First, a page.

PRESIDENT of the Aviation Round Table (ART), Elder Gabriel Olowo has stated categorically that Nigerian travel agents are facing extinction as booking figures have been declining yearly since 2014 and has called on Government to come together with relevant stakeholders to address the declining trend of the business
Olowo made this known in his welcome address at the 1st Quarter Breakfast Meeting of the Aviation Round Table Safety Initiative with theme: Nigerian travel agencies challenges and regulations held at the Golfview Hotel, Ikeja Lagos.
The ART President who pulled out some disturbing stats about the downstream sector of the aviation industry said that West Africa travel agents sold 8.1 million of which Nigeria accounts for 50% of that business sales which he said has declined tremendously in five years.
“If you look at the air bookings captured sold by travel agencies globally, I give you the map of Africa, this figure does not include direct sales of airlines , the ones through their portals , the one through their offices. The ones that go through their agencies network, you see that booking by agencies in North Africa booking by agencies 8.8 million, in East Africa 6.9 million, South Africa 11.9 million, West Africa 8.1 and Central Africa 2.6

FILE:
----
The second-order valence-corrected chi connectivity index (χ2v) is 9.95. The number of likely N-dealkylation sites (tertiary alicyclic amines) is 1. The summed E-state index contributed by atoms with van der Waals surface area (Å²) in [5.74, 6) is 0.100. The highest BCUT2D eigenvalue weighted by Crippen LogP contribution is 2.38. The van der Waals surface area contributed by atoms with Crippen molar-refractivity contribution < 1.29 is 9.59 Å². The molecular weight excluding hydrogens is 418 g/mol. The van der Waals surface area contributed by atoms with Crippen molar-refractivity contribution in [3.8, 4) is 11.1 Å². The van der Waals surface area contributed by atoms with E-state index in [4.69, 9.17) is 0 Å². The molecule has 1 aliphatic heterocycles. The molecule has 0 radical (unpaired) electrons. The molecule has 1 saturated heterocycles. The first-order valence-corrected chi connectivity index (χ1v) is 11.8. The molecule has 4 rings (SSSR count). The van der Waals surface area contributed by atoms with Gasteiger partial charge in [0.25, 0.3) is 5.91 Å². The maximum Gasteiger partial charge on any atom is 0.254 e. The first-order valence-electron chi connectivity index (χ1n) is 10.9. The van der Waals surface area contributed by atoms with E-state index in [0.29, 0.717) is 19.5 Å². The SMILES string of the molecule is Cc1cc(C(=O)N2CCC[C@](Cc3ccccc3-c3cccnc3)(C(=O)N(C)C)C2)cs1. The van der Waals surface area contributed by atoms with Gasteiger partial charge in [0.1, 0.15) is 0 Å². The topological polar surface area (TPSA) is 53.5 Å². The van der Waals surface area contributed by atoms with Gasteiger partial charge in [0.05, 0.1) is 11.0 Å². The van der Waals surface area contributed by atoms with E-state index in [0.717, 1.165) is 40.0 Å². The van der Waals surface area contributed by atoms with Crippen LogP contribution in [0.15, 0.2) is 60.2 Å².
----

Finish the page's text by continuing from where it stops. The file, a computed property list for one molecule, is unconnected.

Our next slide will show you that west Africa we are 8.1 million and Nigeria accounts for 50% of that business,” Olowo said.
“Since 2014, in the last 5-6 years, the full booking that has been coming in year on year has been declining 7%, 5% and it has declined 3.5million bookings by 2018. This decline simply means our downstream sector is already seeing extinction and it concerns aviation round table. Some of them are our members and they are shouting the regulations and our principal partners the airlines. ”
In his paper, Challenges of Travel Agencies in Nigeria, Bernard Bankole the President of the National Travel Agency of Nigeria (NANTA), identified poor regulation and neglect of the downstream sector of the aviation industry as well as infiltration of the industry by all and sundry.
He also identified lack of awareness of the industry, no proper or reliable source of data records; ignorance to its contribution to the nation’s GDP by government, poor business etiquette and lack of a national carrier for full representation on the global conference.
Bankole therefore canvassed proper regulation of the industry, a local content law to preserve and protect the downstream sector, creation of authentic data banks as well as an enabling environment to grow the downstream sector.